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This is a piece of code I write for this question: Entry text on a different window?

It is really strange what happened at mySubmitButton, it appears that the button does not want to appear when it is first started, it will, however appear when you click on it. Even if you click on it and release it away from the button, that way it won't be send. I am suspecting if this only happen on a mac, or it only happen to my computer, because it is a very minor problem. Or it is something silly I did with my code.

self.mySubmitButton = tk.Button(top, text='Hello', command=self.send)

Am I missing something? I googled and found this question and answer on daniweb. And I do a diff on them, can't figure out what he did "fixed", but I did see the line is changed to command=root.quit. But it is different from mine anyway...

Here is the full source code, and there is no error message, but the button is just missing.

import tkinter as tk

class MyDialog:
    def __init__(self, parent):
        top = self.top = tk.Toplevel(parent)
        self.myLabel = tk.Label(top, text='Enter your username below')

        self.myEntryBox = tk.Entry(top)

        self.mySubmitButton = tk.Button(top, text='Hello', command=self.send)

    def send(self):
        global username
        username = self.myEntryBox.get()

def onClick():
    inputDialog = MyDialog(root)
    print('Username: ', username)

username = 'Empty'
root = tk.Tk()
mainLabel = tk.Label(root, text='Example for pop up input box')

mainButton = tk.Button(root, text='Click me', command=onClick)


enter image description here

enter image description here

  1. Adding another button right after this one, the second one actually appear. I thought it might be because I didn't call the same function, but I called the same one and it does the exact same thing it appears...
  2. Adding a empty label between them, doesn't work. The button still isn't being draw.

enter image description here

PS: I am using Mac OS 10.5.8, and Tk 8.4.7.

share|improve this question
this works perfect in win7 64-bit with activepython 2.6.7 (after changing tkinter to Tkinter) either from the IDE (Stani's SPE) or started with double click. It could be then OS specific –  joaquin Apr 7 '12 at 6:56
But the regular button on other program I wrote are fine, and even when I create an second one (with the same function), it appears, (just the middle one (the click me) one is missing)... It is not a big deal, but I am just curious and wonder. Or maybe my installation has some problem. –  George Apr 7 '12 at 7:02
Your code works fine on my macintosh, with python 2.7. Maybe you have a buggy version of python/tkinter? –  Bryan Oakley Apr 7 '12 at 11:30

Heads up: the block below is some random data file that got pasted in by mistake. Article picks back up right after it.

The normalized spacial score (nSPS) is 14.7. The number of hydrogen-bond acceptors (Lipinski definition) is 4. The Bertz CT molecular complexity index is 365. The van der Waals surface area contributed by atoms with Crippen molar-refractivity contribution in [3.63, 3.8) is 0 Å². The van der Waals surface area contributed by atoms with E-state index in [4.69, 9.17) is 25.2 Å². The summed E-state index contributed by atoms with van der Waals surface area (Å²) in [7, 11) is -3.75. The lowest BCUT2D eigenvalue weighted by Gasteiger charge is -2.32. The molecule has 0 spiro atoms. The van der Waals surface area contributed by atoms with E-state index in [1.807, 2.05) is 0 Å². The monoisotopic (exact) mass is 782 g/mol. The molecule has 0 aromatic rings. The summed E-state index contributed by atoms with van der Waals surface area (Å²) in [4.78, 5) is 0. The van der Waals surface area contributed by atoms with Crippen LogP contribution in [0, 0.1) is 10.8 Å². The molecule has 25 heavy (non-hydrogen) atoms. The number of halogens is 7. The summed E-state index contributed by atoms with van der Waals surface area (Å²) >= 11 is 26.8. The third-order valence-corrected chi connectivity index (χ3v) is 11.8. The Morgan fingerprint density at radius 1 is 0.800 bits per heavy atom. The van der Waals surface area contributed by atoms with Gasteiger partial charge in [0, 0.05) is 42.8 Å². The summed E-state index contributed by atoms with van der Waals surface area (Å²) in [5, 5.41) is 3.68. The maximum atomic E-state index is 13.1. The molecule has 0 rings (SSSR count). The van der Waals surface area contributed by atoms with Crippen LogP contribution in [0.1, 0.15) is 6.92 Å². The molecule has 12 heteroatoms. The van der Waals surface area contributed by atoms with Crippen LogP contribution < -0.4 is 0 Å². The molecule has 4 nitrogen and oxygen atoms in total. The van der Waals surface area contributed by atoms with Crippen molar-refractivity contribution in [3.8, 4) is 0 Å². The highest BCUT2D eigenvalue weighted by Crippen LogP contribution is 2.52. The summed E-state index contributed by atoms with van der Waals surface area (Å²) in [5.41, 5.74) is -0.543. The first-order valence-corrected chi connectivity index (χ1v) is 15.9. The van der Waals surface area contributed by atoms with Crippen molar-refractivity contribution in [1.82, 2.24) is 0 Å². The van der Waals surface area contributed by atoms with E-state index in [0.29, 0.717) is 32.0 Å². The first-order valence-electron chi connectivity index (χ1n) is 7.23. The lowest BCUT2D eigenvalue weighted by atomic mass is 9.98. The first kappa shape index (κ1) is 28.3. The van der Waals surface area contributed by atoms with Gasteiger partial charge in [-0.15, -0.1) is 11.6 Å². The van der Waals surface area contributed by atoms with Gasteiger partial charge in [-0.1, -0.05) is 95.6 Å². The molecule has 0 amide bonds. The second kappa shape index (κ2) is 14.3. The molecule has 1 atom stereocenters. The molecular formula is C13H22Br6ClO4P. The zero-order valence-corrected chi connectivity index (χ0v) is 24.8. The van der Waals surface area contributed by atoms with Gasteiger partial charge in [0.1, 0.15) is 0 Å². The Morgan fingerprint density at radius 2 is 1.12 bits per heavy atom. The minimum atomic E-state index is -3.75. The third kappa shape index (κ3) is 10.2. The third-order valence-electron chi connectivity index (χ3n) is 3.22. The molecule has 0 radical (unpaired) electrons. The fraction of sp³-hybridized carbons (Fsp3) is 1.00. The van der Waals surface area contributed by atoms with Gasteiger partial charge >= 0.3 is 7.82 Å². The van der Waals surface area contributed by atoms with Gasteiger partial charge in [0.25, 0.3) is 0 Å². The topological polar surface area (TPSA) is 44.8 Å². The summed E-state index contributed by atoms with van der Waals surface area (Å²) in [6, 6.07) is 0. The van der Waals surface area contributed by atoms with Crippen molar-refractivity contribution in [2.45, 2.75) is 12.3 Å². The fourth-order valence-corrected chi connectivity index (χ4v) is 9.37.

@BryanOakley If I want to implement a pop up window, either a slide bar, input box, etc, radio button, is this the right way to do it? Any suggestion on the code itself? –  George Apr 7 '12 at 14:17
@George: it's OK. but I would advise against using a global variable. Instead of having the dialog destroy itself, have it destroy only the actual widget but leave the object alive. Then, call something like inputDialog.get_string() and then del inputDialog from your main logic. –  Bryan Oakley Apr 7 '12 at 15:20

1 Answer 1

up vote 3 down vote accepted

I see the hello button, but I'm on windows 7.

I did a quick re-write of your example. I'll be curious if it makes any difference for you.

import tkinter as tk

class GUI(tk.Tk):
    def __init__(self):

        mainLabel = tk.Label(self, text='Example for pop up input box')

        mainButton = tk.Button(self, text='Click me', command=self.on_click)

        top = self.top = tk.Toplevel(self)
        myLabel = tk.Label(top, text='Enter your username below')

        self.myEntryBox = tk.Entry(top)

        mySubmitButton = tk.Button(top, text='Hello', command=self.send)


    def send(self):
        self.username = self.myEntryBox.get()
        self.myEntryBox.delete(0, 'end')

    def on_click(self):

gui = GUI()
share|improve this answer
Your version worked like a charm, is it the way I write my MyDialog() class? The button appear without requiring me to "click" around or switch between tab. –  George Apr 7 '12 at 7:12
I removed self, on my original code, it doesn't seems to work yet. But I suppose I am getting closer to the solution. Thanks @Honest Abe –  George Apr 7 '12 at 7:15
@George It could be ;-]. Have you tried without the wait_window? –  Honest Abe Apr 7 '12 at 7:18
@Abe Just tired, same result for now. I guess if anything I will just implement it in your structure, at least it works. Or switch to wxpython :D btw: don't know why @ Honest Abe doesn't work... <if it type it without space, it will not show... again, my computer problem I think> And I also wonder if Linux experience this problem too, I will try next monday when I go back to the school's lab. –  George Apr 7 '12 at 7:23
@George My guess is it has something to do with the fact that you are doing half of it in the main program and the other half in a class. I suggest doing it all one way or the other (like my example, or no class at all). Good night :-] –  Honest Abe Apr 7 '12 at 7:31

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